2. Do you have any pre-existing conditions which would impact your ability to get coverage?

This is an especially important question for those who will access the private insurance market. Individual insurance goes through a medical underwriting process. If you are un-insurable due to a chronic illness or condition, your only option may be the state high risk pool, which is usually very expensive.

3. Have you examined the relative merits of all your options?

For example, someone with retiree coverage may also be eligible for COBRA and private insurance. It is important to look at the benefits available under each policy and their relative costs. What is the lifetime maximum? Are there survivor benefits? What are the out-of-pocket costs?

Another issue to consider is the possibility of a change in health status. If you are not eligible for retiree benefits, COBRA might be a good option, for 18 months, to bridge the gap until you become eligible for Medicare. But if COBRA won't get you to Medicare eligibility, you might be better off taking private coverage now, assuming you qualify, to hedge the risk of an illness cropping up in the 18 month period that makes you un-insurable.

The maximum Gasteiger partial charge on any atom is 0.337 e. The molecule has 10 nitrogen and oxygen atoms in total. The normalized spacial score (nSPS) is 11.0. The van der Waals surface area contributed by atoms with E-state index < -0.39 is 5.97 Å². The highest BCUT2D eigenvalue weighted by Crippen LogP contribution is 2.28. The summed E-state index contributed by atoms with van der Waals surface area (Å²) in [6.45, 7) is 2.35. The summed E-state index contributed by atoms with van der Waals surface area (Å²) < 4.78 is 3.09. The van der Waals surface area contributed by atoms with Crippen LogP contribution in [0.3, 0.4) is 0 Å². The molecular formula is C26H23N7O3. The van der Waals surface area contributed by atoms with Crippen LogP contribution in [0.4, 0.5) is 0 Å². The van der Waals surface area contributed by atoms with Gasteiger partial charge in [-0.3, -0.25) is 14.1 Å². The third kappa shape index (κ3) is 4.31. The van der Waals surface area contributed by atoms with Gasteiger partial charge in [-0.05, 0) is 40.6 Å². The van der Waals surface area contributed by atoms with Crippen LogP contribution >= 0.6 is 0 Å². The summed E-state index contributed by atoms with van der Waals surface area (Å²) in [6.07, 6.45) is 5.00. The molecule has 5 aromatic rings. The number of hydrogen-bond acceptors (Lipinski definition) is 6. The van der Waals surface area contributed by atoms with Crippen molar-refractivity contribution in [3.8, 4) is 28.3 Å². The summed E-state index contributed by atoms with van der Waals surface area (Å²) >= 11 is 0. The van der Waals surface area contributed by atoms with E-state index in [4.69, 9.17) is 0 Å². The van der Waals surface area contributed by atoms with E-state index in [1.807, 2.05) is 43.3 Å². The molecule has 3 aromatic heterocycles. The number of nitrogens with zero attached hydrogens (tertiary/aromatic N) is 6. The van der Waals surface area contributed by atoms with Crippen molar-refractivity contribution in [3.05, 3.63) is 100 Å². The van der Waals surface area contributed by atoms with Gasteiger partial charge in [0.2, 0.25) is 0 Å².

4. Do you know when and how to enroll in Medicare?

Even if you are eligible for retiree benefits, your company will require you to enroll in Medicare at age 65. At that point, the retiree policy generally becomes second-to-pay. If you receive Social Security benefits prior to age 65, (which we don't advise), you will automatically be enrolled in Medicare Part A. You must elect whether to enroll in Parts B,C and D.

If you delay Social Security benefits, you will need to contact Social Security some time during the three months prior to your 65th birthday to enroll. You absolutely do not want to miss the initial enrollment window, which begins three months before your 65th birthday, includes the month you turn age 65 and ends three months after that birthday.